Flamenco on the Global Stage: Historical, Critical and Theoretical Perspectives

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K. Meira Goldberg, Ninotchka Devorah Bennahum, Michelle Heffner Hayes
McFarland, Oct 20, 2015 - Performing Arts - 348 pages

The language of the body is central to the study of flamenco. From the records of the Inquisition, to 16th century literature, to European travel diaries, the Spanish dancer beguiles and fascinates. The word flamenco evokes the image of a sensuous and rebellious woman--the bailaora --whose movements seduce the audience, only to reject their attention with a stomp of defiance. The dancer's body is an agent of ideological resistance, conveying a conflicting desire for subjectivity and autonomy and implying deeply held ideas about history, national identity, femininity and masculinity.

This collection of new essays provides an overview of flamenco scholarship, illuminating flamenco's narrative and chronology and addressing some common misconceptions. The contributors offer fresh perspectives on age-old themes and suggest new paradigms for flamenco as a cultural practice.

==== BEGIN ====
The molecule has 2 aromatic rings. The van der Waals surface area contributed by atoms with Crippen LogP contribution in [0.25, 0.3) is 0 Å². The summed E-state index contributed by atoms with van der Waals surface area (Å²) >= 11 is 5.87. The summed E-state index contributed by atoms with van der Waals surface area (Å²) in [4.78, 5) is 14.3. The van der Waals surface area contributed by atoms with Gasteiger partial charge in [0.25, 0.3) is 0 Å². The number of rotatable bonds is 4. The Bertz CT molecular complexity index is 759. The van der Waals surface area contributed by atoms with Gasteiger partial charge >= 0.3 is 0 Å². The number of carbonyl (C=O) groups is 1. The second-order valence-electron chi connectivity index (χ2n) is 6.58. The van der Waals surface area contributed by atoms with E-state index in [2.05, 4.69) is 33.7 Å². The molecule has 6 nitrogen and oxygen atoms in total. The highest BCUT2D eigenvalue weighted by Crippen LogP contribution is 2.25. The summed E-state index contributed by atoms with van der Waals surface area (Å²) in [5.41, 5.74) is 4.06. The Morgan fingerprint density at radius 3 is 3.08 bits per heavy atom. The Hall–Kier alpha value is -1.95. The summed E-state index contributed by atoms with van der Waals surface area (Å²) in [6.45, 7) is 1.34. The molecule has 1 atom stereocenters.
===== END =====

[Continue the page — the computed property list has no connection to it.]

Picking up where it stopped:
Instructors considering this book for use in a course may request an examination copy here.



Part IMapping Spanish Dance on the International Stage
Gitano Embodiment and Modernist Subjectivity
Flamenco in the New World
About the Contributors

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About the author (2015)

K. Meira Goldberg teaches at the Fashion Institute of Technology; she has taught at and guest lectured at Sarah Lawrence College, Duke, NYU, Flamenco Festival International in Albuquerque, Ballet Hispanico, Julliard, Bryn Mawr, Princeton and Smith College. Ninotchka Devorah Bennahum is a professor of dance history, theory, and performance studies in the Department of Theater and Dance at the University of California, Santa Barbara. Michelle Heffner Hayes, dancer, choreographer and dance scholar is currently a professor and chair of the Department of Dance at the University of Kansas in Lawrence.

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